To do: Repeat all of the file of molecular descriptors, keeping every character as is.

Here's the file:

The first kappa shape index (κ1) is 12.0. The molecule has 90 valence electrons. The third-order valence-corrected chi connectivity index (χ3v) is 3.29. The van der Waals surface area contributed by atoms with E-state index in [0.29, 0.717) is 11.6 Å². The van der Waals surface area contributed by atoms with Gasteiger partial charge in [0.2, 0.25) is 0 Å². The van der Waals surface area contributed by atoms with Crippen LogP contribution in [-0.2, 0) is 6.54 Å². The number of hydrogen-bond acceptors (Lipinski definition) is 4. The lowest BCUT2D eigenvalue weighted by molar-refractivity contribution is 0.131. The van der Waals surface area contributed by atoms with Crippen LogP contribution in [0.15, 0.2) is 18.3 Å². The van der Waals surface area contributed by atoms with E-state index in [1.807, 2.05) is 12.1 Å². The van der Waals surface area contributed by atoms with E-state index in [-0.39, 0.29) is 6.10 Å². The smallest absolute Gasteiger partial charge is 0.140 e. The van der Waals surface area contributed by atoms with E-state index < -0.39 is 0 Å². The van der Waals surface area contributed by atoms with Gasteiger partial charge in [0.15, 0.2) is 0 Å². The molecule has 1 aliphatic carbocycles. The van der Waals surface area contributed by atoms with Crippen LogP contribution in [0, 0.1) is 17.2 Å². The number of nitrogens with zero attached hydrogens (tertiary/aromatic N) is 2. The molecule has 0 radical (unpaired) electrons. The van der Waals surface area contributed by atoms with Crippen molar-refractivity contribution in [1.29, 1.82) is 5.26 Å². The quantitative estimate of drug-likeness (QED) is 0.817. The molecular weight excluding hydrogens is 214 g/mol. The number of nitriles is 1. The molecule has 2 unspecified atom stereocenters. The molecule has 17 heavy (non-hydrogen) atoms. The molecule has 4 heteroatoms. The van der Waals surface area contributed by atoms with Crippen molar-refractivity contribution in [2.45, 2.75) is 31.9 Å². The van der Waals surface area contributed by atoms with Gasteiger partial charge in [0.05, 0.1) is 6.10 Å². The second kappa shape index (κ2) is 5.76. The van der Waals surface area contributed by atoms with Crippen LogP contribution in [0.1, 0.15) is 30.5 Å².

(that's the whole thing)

The first kappa shape index (κ1) is 12.0. The molecule has 90 valence electrons. The third-order valence-corrected chi connectivity index (χ3v) is 3.29. The van der Waals surface area contributed by atoms with E-state index in [0.29, 0.717) is 11.6 Å². The van der Waals surface area contributed by atoms with Gasteiger partial charge in [0.2, 0.25) is 0 Å². The van der Waals surface area contributed by atoms with Crippen LogP contribution in [-0.2, 0) is 6.54 Å². The number of hydrogen-bond acceptors (Lipinski definition) is 4. The lowest BCUT2D eigenvalue weighted by molar-refractivity contribution is 0.131. The van der Waals surface area contributed by atoms with Crippen LogP contribution in [0.15, 0.2) is 18.3 Å². The van der Waals surface area contributed by atoms with E-state index in [1.807, 2.05) is 12.1 Å². The van der Waals surface area contributed by atoms with E-state index in [-0.39, 0.29) is 6.10 Å². The smallest absolute Gasteiger partial charge is 0.140 e. The van der Waals surface area contributed by atoms with E-state index < -0.39 is 0 Å². The van der Waals surface area contributed by atoms with Gasteiger partial charge in [0.15, 0.2) is 0 Å². The molecule has 1 aliphatic carbocycles. The van der Waals surface area contributed by atoms with Crippen LogP contribution in [0, 0.1) is 17.2 Å². The number of nitrogens with zero attached hydrogens (tertiary/aromatic N) is 2. The molecule has 0 radical (unpaired) electrons. The van der Waals surface area contributed by atoms with Crippen molar-refractivity contribution in [1.29, 1.82) is 5.26 Å². The quantitative estimate of drug-likeness (QED) is 0.817. The molecular weight excluding hydrogens is 214 g/mol. The number of nitriles is 1. The molecule has 2 unspecified atom stereocenters. The molecule has 17 heavy (non-hydrogen) atoms. The molecule has 4 heteroatoms. The van der Waals surface area contributed by atoms with Crippen molar-refractivity contribution in [2.45, 2.75) is 31.9 Å². The van der Waals surface area contributed by atoms with Gasteiger partial charge in [0.05, 0.1) is 6.10 Å². The second kappa shape index (κ2) is 5.76. The van der Waals surface area contributed by atoms with Crippen LogP contribution in [0.1, 0.15) is 30.5 Å².